Salford academics face redundancy over student numbers
A Greater Manchester university has said staff could face compulsory redundancies because of a reduction in the number of students.
The University of Salford said enrolment numbers had dropped by the "equivalent" of 400 full-time students.
A spokeswoman said a planned reduction of academic staff was being carried out as a consequence.
A University and College Union (UCU) spokesman said it was a devastating blow to staff.
The university spokeswoman said it was "a difficult financial environment".
She said the student reduction was a "consequence of the government's core-and-margin policy [and] the unpredictability in the enrolment of students as a result of the new fees regime".
She said university enrolment of international students had been hit by government policies on immigration.
The university had also seen "a shortfall against target revenues for research and academic enterprise".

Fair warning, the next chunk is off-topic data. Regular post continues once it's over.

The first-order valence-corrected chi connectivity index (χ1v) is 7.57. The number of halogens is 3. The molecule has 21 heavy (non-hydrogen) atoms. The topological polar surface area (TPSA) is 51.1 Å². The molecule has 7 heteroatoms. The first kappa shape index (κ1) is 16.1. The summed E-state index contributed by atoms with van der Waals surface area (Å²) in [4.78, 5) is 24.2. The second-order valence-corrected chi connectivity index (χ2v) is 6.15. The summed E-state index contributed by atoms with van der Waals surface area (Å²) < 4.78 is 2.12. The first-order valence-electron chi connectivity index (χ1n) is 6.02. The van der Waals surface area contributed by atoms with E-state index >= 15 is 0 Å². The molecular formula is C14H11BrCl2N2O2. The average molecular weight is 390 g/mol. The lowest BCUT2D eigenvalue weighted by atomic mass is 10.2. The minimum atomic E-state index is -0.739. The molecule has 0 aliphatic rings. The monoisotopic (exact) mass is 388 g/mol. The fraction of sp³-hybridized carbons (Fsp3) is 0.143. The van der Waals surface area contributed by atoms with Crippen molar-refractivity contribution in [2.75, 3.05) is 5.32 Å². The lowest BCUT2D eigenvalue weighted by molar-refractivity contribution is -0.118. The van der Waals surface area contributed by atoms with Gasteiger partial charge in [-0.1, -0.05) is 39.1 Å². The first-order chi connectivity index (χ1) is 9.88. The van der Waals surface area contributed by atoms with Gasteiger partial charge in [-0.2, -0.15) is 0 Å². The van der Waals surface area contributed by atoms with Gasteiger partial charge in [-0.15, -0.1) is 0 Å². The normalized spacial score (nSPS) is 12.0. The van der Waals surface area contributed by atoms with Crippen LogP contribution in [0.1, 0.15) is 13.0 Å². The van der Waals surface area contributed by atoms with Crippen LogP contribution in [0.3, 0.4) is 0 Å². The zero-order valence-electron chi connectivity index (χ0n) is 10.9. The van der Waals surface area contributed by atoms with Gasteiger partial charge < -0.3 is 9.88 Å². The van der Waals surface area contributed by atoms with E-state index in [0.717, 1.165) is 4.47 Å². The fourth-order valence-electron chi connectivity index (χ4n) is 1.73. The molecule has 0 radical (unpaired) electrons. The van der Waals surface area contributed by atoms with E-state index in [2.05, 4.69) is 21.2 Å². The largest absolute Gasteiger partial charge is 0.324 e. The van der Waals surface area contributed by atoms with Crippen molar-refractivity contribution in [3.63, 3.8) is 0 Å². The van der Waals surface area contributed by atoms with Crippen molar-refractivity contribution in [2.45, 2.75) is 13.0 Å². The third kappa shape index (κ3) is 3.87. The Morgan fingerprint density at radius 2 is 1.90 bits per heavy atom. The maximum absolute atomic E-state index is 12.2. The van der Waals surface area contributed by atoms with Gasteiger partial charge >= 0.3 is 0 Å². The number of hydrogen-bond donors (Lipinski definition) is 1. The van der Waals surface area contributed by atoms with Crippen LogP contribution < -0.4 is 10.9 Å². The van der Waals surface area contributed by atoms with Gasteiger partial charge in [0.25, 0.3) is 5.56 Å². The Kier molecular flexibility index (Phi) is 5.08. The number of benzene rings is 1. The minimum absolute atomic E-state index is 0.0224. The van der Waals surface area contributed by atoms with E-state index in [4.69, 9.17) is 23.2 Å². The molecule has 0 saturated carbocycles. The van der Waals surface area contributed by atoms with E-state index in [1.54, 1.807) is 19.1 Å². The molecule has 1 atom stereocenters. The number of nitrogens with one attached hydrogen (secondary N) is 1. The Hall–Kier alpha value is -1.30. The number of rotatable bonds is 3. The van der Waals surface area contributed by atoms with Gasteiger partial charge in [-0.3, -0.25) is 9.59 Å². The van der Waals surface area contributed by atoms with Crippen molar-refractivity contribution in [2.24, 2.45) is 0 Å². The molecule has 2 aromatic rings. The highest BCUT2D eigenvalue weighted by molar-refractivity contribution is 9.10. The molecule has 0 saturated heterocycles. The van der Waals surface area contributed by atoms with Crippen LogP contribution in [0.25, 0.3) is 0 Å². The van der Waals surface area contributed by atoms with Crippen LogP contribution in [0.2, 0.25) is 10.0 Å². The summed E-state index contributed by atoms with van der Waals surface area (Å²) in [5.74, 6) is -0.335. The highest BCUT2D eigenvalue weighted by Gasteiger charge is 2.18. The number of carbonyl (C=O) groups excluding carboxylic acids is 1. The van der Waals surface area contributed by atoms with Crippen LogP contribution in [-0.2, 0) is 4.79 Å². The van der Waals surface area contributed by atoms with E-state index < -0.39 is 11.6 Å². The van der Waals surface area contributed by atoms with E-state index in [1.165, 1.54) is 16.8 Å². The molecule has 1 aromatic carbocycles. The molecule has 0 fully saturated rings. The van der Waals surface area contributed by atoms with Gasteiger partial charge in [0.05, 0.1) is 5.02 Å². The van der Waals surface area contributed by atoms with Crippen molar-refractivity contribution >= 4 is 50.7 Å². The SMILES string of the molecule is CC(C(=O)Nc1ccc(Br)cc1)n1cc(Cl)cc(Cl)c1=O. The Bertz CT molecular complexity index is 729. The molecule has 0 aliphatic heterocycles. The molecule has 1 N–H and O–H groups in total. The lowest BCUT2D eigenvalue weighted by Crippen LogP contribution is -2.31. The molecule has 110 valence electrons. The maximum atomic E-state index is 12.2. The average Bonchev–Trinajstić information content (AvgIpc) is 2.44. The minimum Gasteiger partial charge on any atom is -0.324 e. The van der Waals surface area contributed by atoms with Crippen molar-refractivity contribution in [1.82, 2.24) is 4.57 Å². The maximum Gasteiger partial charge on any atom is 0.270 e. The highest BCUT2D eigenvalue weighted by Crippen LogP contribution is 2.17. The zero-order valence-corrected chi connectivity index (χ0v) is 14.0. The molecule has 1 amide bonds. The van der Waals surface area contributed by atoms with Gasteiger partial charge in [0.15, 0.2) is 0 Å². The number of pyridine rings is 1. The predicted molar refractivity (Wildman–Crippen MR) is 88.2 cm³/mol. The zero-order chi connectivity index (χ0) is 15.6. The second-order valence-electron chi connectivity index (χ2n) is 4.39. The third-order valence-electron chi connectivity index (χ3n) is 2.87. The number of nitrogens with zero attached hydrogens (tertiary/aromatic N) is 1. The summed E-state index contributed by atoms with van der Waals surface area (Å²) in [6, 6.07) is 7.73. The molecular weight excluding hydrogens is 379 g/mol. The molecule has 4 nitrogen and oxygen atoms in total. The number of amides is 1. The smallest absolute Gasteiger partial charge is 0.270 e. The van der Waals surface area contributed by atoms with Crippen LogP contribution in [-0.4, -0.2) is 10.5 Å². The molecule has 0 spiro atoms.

"We have been aware of these pressures for some time and have already been working to address these in a planned and systematic way," she said.
About 170 academics would be affected by the cuts, with potential job losses of about 65, said the university.
"Unfortunately, we cannot rule out the potential for compulsory redundancies at this stage," said the spokeswoman.
The university announced 218 job losses in 2011, having already made 150 redundancies over previous years.
UCU's regional official Martyn Moss said it was "the sixth time in less than a year that the union has been told of jobs at risk of redundancy and the staff have been left utterly demoralised".
"Such an ad hoc approach to axing staff and courses is no way to plan for the future," he said.
"We believe investment, not further cuts, is needed to place the university in a strong position for the future."